The Model S P100D Ludicrous can cover more than 300 miles on a charge.
Tesla has launched a new version of its all-electric Model S saloon, which can now be specified with a 100kWh battery. This - in high-performance P100D with Ludicrous mode guise - makes the Model S the third fastest accelerating production car ever; and the quickest that can be bought new.
Tesla cites Ferrari's LaFerrari and the Porsche 918 Spyder as the models to top the Model S in the fastest accelerating production car stakes, but both hybrid hypercars were made in limited numbers and cost hundreds of thousands of pounds. The Tesla can seat up to seven, has four doors, and produces zero-tailpipe emissions.
More usefully than being able to dominate the traffic light Grand Prix though is the 100kWh battery ability to let the Model S cover around 315 miles on the American EPA test cycle - thought to be reasonably accurate - and 380 miles on the less accurate European NEDC tests. Either way, the Model S will comfortably cover more than 300 miles and has the longest range of any production EV by some way.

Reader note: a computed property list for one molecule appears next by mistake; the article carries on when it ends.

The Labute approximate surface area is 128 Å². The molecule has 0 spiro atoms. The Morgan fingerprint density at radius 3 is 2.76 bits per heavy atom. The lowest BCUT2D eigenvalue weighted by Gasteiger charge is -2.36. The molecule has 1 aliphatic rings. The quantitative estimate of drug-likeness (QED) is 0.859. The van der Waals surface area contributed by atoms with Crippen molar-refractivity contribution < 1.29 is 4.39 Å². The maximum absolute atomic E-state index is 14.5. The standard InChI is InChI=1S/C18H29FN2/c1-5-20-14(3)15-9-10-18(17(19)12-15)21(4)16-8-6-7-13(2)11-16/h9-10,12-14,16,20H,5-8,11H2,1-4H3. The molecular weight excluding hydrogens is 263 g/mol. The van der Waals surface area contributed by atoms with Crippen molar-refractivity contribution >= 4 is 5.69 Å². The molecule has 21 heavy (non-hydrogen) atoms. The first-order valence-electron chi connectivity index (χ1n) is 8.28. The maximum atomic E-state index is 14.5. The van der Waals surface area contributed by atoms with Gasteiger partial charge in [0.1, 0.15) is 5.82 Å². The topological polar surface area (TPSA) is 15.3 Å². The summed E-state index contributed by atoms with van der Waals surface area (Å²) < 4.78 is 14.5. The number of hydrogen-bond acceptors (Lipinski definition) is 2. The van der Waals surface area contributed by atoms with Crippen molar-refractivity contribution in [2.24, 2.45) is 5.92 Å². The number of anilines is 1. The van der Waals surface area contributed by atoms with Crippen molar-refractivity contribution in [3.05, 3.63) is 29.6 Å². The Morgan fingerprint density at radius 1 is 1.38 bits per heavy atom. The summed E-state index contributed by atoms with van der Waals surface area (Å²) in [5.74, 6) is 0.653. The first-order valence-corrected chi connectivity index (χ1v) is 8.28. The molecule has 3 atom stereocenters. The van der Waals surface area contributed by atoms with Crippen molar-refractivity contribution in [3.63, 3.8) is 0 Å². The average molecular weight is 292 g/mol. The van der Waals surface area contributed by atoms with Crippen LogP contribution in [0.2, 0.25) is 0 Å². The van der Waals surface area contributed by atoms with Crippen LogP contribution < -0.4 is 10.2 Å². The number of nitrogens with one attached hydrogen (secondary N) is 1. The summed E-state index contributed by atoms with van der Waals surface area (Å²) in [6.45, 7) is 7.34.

The larger battery pack will also be made available on the Model X SUV and, in top of the range P100D with Ludicrous mode spec, will take 2.9 seconds to compete the 0-60mph sprint. Range is quoted at 289 miles (EPA) and customers who have ordered P90D Ludicrous models of either the Model S or Model X can upgrade to the 100 kWh pack at a reduced price if they haven't received their car yet.
The extra to pay is $10,000, or $20,000 for those who want to retro-fit the 100kWh battery on models already owned, since Tesla will have to recycle the existing 90kWh battery.
The models are not yet available to order in the UK, but prices start at $134,500 (approx. £102,000) for the Model S P100D Ludicrous, and $135,500 (approx. £103,000) for the Model X in the same specification. UK prices will be different because of taxes and Government incentives, but Tesla has added $20,000 (£15,000) to the price of the P100D compared to the P90D. A similar increase would put both 100kWh models at between £100,000 and £110,000.
Tesla has stated that it realises the new models are expensive but reminds potential customers that each vehicle sold helps pay for the development of the smaller Model 3. Company boss Elon Musk said at the launch of the new battery pack: "These are very profound milestones and I think will help convince people around the world that electric is the future."